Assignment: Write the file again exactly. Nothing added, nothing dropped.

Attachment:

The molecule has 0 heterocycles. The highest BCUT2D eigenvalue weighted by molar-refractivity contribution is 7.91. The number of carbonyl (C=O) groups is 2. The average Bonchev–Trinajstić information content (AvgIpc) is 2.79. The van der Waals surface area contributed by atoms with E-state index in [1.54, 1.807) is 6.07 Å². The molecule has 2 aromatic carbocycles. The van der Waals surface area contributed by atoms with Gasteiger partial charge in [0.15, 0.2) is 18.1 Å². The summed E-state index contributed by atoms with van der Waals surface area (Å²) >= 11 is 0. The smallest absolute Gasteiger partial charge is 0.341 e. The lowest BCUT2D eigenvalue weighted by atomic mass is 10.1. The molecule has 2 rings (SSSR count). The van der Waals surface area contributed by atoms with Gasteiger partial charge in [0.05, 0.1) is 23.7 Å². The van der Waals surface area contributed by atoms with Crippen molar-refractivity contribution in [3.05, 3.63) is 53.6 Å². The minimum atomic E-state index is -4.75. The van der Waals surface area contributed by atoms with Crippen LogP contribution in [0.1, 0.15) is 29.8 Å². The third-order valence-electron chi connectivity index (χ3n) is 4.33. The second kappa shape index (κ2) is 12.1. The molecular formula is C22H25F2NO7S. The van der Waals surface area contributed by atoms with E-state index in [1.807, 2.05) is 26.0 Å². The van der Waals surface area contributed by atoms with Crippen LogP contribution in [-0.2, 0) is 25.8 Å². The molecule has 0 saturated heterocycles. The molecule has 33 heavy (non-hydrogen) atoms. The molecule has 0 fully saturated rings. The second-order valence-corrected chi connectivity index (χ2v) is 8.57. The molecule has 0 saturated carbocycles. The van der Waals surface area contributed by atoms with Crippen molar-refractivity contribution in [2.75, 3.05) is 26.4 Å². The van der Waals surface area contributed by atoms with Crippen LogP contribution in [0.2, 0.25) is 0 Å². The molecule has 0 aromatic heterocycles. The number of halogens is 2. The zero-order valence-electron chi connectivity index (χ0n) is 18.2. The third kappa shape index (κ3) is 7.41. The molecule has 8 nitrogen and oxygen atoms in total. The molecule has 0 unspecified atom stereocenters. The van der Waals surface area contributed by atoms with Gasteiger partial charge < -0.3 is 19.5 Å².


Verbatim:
The molecule has 0 heterocycles. The highest BCUT2D eigenvalue weighted by molar-refractivity contribution is 7.91. The number of carbonyl (C=O) groups is 2. The average Bonchev–Trinajstić information content (AvgIpc) is 2.79. The van der Waals surface area contributed by atoms with E-state index in [1.54, 1.807) is 6.07 Å². The molecule has 2 aromatic carbocycles. The van der Waals surface area contributed by atoms with Gasteiger partial charge in [0.15, 0.2) is 18.1 Å². The summed E-state index contributed by atoms with van der Waals surface area (Å²) >= 11 is 0. The smallest absolute Gasteiger partial charge is 0.341 e. The lowest BCUT2D eigenvalue weighted by atomic mass is 10.1. The molecule has 2 rings (SSSR count). The van der Waals surface area contributed by atoms with Gasteiger partial charge in [0.05, 0.1) is 23.7 Å². The van der Waals surface area contributed by atoms with Crippen molar-refractivity contribution in [3.05, 3.63) is 53.6 Å². The minimum atomic E-state index is -4.75. The van der Waals surface area contributed by atoms with Crippen LogP contribution in [0.1, 0.15) is 29.8 Å². The third-order valence-electron chi connectivity index (χ3n) is 4.33. The second kappa shape index (κ2) is 12.1. The molecular formula is C22H25F2NO7S. The van der Waals surface area contributed by atoms with E-state index in [1.807, 2.05) is 26.0 Å². The van der Waals surface area contributed by atoms with Crippen LogP contribution in [-0.2, 0) is 25.8 Å². The molecule has 0 saturated heterocycles. The molecule has 33 heavy (non-hydrogen) atoms. The molecule has 0 fully saturated rings. The second-order valence-corrected chi connectivity index (χ2v) is 8.57. The molecule has 0 saturated carbocycles. The van der Waals surface area contributed by atoms with Crippen molar-refractivity contribution in [2.75, 3.05) is 26.4 Å². The van der Waals surface area contributed by atoms with Crippen LogP contribution in [0.2, 0.25) is 0 Å². The molecule has 0 aromatic heterocycles. The number of halogens is 2. The zero-order valence-electron chi connectivity index (χ0n) is 18.2. The third kappa shape index (κ3) is 7.41. The molecule has 8 nitrogen and oxygen atoms in total. The molecule has 0 unspecified atom stereocenters. The van der Waals surface area contributed by atoms with Gasteiger partial charge < -0.3 is 19.5 Å².